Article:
In the tiny landlocked Himalayan kingdom of Bhutan, the unique aesthetic tradition of painting erect penises on architecture — a tradition that has persisted for over 500 years — is finally receiving attention on a global scale. Yes, from the mountains to the valleys, Bhutan is covered with disembodied doodles.
But unfortunately for Bhutanese lovers of painting wiggling penises on the sides of their homes, foreign prudishness and the strictures of globalisation threaten to quash this virile art form. Join as we bask in the glory of Bhutan's public members. The following is arguably not safe for work, unless you're currently employed in Bhutan.
A few months ago, we ran a piece on the most phallic destinations on planet Earth. Following said post, several readers wrote in wondering why Bhutan was not included among those tumescent locales. Forsooth, gentle inquirers. There are penile places, and then there are veritable penile wonderlands — Bhutan is the latter. As the health journal Der Urologe elaborates, the symbol gained popularity thanks to a womanizing monk with a unique means of battling supernatural evil:
For most foreigners, the omnipresence of depictions of phalli, always erected and often ejaculating on many walls of traditional houses is a stunning impression.The popularity of these displays goes back to the "Holy Madman" Drukpa Kunley (1455-1529) who made generous use of his penis to fight demons, convert women to Buddhism and mock the religious establishment. Although there is a vast written and oral tradition on the religious and historical significance of the phallus-symbol, for most Bhutanese today it merely means a sign of good luck and an instrument to ward off evil spirits.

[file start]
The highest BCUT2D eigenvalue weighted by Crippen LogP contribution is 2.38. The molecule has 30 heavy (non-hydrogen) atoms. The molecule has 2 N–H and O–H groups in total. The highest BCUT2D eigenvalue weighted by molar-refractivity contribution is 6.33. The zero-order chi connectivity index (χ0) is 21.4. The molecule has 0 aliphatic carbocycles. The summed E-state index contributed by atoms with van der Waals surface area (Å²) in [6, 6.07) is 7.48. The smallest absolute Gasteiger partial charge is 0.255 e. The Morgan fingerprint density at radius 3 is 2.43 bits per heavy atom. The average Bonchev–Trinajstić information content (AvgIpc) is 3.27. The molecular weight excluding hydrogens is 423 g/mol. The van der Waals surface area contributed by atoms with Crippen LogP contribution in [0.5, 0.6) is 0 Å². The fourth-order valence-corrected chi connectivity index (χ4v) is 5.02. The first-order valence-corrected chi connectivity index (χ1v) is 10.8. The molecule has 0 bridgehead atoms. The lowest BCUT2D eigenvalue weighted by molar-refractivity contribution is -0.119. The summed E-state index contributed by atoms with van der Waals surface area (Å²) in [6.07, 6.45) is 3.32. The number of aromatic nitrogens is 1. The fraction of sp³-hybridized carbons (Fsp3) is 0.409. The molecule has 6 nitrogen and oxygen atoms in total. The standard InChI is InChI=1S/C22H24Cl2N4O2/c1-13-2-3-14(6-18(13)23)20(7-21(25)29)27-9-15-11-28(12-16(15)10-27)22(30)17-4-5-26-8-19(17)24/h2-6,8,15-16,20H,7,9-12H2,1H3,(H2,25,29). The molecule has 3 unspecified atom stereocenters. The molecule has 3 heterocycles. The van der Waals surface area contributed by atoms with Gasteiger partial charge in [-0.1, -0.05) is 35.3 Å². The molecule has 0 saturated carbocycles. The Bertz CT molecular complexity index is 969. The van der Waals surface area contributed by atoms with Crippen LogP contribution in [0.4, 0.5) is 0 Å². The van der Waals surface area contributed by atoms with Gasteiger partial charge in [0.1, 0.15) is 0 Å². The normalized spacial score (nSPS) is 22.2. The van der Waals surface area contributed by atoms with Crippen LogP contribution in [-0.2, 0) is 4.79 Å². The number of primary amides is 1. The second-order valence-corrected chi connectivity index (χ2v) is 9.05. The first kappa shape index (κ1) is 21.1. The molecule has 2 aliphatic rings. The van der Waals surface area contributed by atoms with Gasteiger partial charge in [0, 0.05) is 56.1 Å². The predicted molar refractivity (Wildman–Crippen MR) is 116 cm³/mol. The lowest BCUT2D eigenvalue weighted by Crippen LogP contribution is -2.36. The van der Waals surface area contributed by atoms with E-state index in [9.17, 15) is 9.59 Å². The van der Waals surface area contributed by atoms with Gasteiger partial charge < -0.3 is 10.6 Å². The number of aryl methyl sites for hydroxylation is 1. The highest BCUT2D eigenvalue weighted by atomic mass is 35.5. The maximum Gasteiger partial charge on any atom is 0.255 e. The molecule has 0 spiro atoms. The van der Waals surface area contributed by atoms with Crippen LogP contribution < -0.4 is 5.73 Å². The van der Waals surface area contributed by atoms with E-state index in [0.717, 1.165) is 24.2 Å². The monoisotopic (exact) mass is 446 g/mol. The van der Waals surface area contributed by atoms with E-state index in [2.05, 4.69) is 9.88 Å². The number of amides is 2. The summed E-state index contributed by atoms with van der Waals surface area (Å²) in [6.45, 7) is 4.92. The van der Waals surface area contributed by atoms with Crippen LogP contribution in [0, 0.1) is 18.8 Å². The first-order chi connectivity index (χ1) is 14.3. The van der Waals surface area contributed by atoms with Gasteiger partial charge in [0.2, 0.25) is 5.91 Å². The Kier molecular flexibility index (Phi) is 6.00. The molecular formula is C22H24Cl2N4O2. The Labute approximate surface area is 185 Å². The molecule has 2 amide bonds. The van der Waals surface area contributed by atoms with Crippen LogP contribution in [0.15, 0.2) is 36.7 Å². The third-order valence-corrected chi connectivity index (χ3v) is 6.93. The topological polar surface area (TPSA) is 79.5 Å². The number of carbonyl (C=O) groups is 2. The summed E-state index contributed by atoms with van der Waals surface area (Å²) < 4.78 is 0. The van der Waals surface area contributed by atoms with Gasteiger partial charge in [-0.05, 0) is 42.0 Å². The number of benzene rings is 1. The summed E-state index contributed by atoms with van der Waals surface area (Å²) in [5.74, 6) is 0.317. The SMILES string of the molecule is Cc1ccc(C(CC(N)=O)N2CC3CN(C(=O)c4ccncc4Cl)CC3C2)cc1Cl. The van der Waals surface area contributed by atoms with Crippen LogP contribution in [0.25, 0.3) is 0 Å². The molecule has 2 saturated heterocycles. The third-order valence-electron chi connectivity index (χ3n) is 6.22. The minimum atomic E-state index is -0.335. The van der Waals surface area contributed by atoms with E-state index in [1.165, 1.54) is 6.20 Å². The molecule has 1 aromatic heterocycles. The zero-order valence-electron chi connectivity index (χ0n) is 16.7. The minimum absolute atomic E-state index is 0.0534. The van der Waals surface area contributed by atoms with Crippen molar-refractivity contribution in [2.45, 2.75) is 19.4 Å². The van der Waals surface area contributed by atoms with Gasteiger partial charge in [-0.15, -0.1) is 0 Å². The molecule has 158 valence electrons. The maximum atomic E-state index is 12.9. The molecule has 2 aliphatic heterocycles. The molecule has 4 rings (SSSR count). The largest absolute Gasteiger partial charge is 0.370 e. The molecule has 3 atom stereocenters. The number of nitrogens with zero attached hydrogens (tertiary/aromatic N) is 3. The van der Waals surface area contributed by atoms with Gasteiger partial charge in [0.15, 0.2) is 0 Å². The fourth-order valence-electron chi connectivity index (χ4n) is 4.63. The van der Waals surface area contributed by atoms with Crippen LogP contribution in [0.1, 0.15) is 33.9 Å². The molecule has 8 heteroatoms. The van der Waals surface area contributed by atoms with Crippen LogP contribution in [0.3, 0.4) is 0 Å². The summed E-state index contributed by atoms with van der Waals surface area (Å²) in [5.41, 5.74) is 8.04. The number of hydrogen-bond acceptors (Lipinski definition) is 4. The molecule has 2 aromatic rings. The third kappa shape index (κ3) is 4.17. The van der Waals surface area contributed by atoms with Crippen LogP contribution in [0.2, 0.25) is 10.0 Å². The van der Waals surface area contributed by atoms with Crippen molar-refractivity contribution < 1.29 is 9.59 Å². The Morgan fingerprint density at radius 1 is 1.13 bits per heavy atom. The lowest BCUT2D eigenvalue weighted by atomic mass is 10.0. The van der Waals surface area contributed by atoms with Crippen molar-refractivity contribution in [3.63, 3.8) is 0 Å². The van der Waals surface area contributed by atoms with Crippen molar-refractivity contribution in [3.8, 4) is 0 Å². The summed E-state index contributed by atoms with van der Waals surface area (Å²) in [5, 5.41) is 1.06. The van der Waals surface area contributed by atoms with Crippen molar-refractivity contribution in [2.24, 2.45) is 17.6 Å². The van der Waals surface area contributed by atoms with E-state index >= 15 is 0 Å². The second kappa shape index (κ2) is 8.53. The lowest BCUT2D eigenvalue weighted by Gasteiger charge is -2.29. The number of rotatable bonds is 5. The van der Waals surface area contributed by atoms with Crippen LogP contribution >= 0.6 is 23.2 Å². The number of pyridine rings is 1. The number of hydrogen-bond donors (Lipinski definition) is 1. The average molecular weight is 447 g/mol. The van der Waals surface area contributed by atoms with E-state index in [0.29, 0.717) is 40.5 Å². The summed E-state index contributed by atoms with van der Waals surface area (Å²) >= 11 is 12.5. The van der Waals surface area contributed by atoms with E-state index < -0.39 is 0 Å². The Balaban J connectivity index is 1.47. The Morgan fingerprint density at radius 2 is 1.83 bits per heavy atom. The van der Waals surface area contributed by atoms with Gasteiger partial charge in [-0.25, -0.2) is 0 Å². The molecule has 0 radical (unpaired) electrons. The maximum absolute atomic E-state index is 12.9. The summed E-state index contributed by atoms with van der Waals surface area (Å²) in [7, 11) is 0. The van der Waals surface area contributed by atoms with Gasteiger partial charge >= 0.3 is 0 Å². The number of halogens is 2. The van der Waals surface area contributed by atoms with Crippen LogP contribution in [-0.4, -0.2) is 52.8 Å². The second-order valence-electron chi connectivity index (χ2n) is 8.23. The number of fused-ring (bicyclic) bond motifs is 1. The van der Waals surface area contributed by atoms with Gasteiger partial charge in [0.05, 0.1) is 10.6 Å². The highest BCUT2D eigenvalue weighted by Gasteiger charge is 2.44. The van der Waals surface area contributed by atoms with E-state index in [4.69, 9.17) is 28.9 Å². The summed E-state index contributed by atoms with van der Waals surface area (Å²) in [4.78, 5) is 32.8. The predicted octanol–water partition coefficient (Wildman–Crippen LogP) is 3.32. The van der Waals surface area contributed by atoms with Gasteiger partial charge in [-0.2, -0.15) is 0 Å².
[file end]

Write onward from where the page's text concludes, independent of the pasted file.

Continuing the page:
Drukpa Kunley may have once defeated a cannibal demon goddess with his thunderbolt-like member, but in the 21st century, such pants-down feats don't carry the cachet they used to. With an influx of international tourism in this mountain kingdom of ~1,000,000 people, these festively ejaculating paintings run the risk of being branded at odds with modernisation. That's not the case, insists Dasho Karma Ura, president of the Centre for Bhutan Studies in the capital of Thimpu. The veiny artwork can act as a condemnation of the unchecked male ego rather than a rigid fiesta of all things phallocentric:
Representation of female nudity is conventionally a blatant sign of reduction of the female to sexuality [...] Phallic imagery that reminds men of their self-centeredness is a counterculture, not a celebration of the male.
Should you visit Bhutan, know that you can be clocked upside the noggin with a wooden phallus as a fertility blessing at the Chimi Lhakhang monastery. Also, phallus-wielding clowns (left) have been known to make an appearance at local festivals. Here's a sampling of Bhutan's public penis art.
Top image: The famed Tiger's Nest, whose phallic art credentials are unknown to yours truly. Image: KenHT/Shutterstock. Images (in order) via Watana's Flickr, Fritz16/Shutterstock, Bhutan 360's Flickr , One Man's Perspective's Flickr, Chia Alfred's Flickr, Rajkumar1220's Flickr, Hearthwood Dome, and Volunteering in Bhutan (final three).